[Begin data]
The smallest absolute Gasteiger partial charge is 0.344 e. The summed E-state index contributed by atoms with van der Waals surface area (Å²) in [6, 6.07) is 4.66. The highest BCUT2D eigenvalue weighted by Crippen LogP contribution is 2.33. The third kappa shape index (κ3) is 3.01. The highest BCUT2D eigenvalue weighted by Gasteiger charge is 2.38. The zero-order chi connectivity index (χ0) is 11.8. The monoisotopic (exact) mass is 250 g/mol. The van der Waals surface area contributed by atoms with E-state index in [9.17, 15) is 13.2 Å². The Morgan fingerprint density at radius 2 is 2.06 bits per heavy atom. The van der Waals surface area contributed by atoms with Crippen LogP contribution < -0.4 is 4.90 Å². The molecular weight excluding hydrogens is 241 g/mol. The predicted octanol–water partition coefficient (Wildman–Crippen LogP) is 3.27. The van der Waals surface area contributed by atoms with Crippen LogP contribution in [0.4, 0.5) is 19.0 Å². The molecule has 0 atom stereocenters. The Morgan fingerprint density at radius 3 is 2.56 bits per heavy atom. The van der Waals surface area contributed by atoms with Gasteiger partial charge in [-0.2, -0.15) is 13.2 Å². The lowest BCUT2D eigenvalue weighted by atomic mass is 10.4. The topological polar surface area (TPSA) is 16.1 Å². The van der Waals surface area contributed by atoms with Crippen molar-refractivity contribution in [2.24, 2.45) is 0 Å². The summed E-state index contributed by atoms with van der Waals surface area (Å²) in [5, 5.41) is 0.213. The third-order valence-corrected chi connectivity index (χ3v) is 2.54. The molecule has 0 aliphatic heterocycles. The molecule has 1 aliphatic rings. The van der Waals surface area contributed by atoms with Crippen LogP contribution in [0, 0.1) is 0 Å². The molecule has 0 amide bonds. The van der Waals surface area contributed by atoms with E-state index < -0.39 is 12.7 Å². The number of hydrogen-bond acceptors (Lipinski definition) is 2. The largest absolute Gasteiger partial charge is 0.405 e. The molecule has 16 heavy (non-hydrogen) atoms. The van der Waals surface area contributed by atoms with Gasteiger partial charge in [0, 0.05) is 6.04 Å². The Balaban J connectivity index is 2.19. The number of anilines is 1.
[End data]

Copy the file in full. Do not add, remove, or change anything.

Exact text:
The smallest absolute Gasteiger partial charge is 0.344 e. The summed E-state index contributed by atoms with van der Waals surface area (Å²) in [6, 6.07) is 4.66. The highest BCUT2D eigenvalue weighted by Crippen LogP contribution is 2.33. The third kappa shape index (κ3) is 3.01. The highest BCUT2D eigenvalue weighted by Gasteiger charge is 2.38. The zero-order chi connectivity index (χ0) is 11.8. The monoisotopic (exact) mass is 250 g/mol. The van der Waals surface area contributed by atoms with E-state index in [9.17, 15) is 13.2 Å². The Morgan fingerprint density at radius 2 is 2.06 bits per heavy atom. The van der Waals surface area contributed by atoms with Crippen LogP contribution < -0.4 is 4.90 Å². The molecular weight excluding hydrogens is 241 g/mol. The predicted octanol–water partition coefficient (Wildman–Crippen LogP) is 3.27. The van der Waals surface area contributed by atoms with Crippen LogP contribution in [0.4, 0.5) is 19.0 Å². The molecule has 0 atom stereocenters. The Morgan fingerprint density at radius 3 is 2.56 bits per heavy atom. The van der Waals surface area contributed by atoms with Gasteiger partial charge in [-0.2, -0.15) is 13.2 Å². The lowest BCUT2D eigenvalue weighted by atomic mass is 10.4. The topological polar surface area (TPSA) is 16.1 Å². The van der Waals surface area contributed by atoms with Crippen molar-refractivity contribution in [2.24, 2.45) is 0 Å². The summed E-state index contributed by atoms with van der Waals surface area (Å²) in [5, 5.41) is 0.213. The third-order valence-corrected chi connectivity index (χ3v) is 2.54. The molecule has 0 aliphatic heterocycles. The molecule has 1 aliphatic rings. The van der Waals surface area contributed by atoms with Crippen LogP contribution in [0, 0.1) is 0 Å². The molecule has 0 amide bonds. The van der Waals surface area contributed by atoms with E-state index < -0.39 is 12.7 Å². The number of hydrogen-bond acceptors (Lipinski definition) is 2. The largest absolute Gasteiger partial charge is 0.405 e. The molecule has 16 heavy (non-hydrogen) atoms. The van der Waals surface area contributed by atoms with Gasteiger partial charge in [0, 0.05) is 6.04 Å². The Balaban J connectivity index is 2.19. The number of anilines is 1.